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Tuesday, April 20, 2010

The connection of action and result

No matter how one conceives it, the action is the chief element of a theory of causality. An action is the cause of an effect (be it internal or external). However, the link between action and result is not always fix: the same action of seeding, watering, etc. may lead to abundant rice plants or not. In this case, one might object that the other causes, such as the soil, differ. But what about the action of studying in the case of young children? It may lead to different results or even to no result at all. Indian thinkers had before them an even more striking example, the ritual action. Sacrifices are taught in the Veda to lead to a certain result (e.g., cattle, happiness, a son, the conquest of a village, …). However, by the end of the sacrifice, (usually) no result arises. And at the time the result (allegedly) arises, the action is long extinguished.

In order to explain such incongruities, one has to postulate something extra bridging the gap between action and result,

This can be an apūrva potency, that is, an unseen potency, "which did not exist before" the action. The apūrva is brought about by the action and eventually leads to the result. Through this intermediation, the action can still be said to be the cause of the result.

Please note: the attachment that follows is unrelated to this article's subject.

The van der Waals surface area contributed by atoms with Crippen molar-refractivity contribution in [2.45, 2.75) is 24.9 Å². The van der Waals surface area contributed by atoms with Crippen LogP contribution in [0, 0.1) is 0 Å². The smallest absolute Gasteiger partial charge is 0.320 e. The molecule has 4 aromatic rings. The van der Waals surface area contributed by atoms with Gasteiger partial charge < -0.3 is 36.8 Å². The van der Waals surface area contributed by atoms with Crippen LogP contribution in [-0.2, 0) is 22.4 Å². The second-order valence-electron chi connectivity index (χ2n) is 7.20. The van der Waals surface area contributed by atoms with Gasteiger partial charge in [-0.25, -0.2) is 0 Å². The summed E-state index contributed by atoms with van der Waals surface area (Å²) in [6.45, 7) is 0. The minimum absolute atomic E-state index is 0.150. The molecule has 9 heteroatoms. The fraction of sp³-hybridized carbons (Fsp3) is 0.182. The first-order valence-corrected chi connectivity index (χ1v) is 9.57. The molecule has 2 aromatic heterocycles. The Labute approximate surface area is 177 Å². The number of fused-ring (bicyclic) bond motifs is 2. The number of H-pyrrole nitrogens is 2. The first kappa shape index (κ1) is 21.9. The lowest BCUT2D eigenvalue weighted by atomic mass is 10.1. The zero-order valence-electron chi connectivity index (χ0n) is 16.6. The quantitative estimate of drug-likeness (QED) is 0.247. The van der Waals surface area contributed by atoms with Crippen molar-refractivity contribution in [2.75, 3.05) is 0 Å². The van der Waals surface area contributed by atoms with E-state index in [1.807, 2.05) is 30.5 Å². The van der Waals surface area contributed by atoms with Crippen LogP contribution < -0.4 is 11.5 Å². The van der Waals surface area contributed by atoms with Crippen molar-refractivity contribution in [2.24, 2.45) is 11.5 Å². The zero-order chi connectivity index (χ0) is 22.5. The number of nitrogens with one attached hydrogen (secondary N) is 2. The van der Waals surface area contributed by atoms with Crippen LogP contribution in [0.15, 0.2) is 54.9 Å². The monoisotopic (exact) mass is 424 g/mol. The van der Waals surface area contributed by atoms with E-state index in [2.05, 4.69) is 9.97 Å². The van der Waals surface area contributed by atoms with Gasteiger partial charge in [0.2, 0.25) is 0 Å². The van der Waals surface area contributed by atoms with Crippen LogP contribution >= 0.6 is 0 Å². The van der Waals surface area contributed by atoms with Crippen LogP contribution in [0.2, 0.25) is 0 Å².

Else, one can try to detect additional factors, such as the soil in the case of rice plants. The apūrva is an external factor, but there are also factors residing in the agent, such as the saṃskāras. These are traces left by the action and deemed to ripe at a successive time. A Vaiśeṣika text (PDhS 8.21) describes them as "quality of the self (ātman)". However, post Vasubandhu Buddhists (especially Yogācāra ones) will theorise the existence of saṃskāras independent of a subject.

Last, one can amplificate the sphere of application of karman and postulate that an action initiates a chain of causes and effects which will. eventually lead to a result. This may happen even in a remote time, because the link cause-effect is not interrupted by the end of the physical body. Through this theory, "karman" will eventually be used (most of all in the West) as the theory representing one's destiny as causally determined by one's previous actions.

The apūrva-solution might have been the most ancient one, but it remained current in Mīmāṃsā and (as "adṛṣṭa") in Vaiśeṣika.

Theories about saṃskāras are already available in pre-Vasubandhu Buddhism and they are extremely influential in different theories of causation, each of them stressing their inhering in the subject (Hindū schools) or their independent existence, possibly within a stream of consciousness (Yogācāra Buddhism, 4th c. onwards). As in the previous section, hence, Buddhism emphasised the role of a subject-independent action and bearer of the action, against non-Buddhist schools, which by and large moved from direct realism to a subject-based one.

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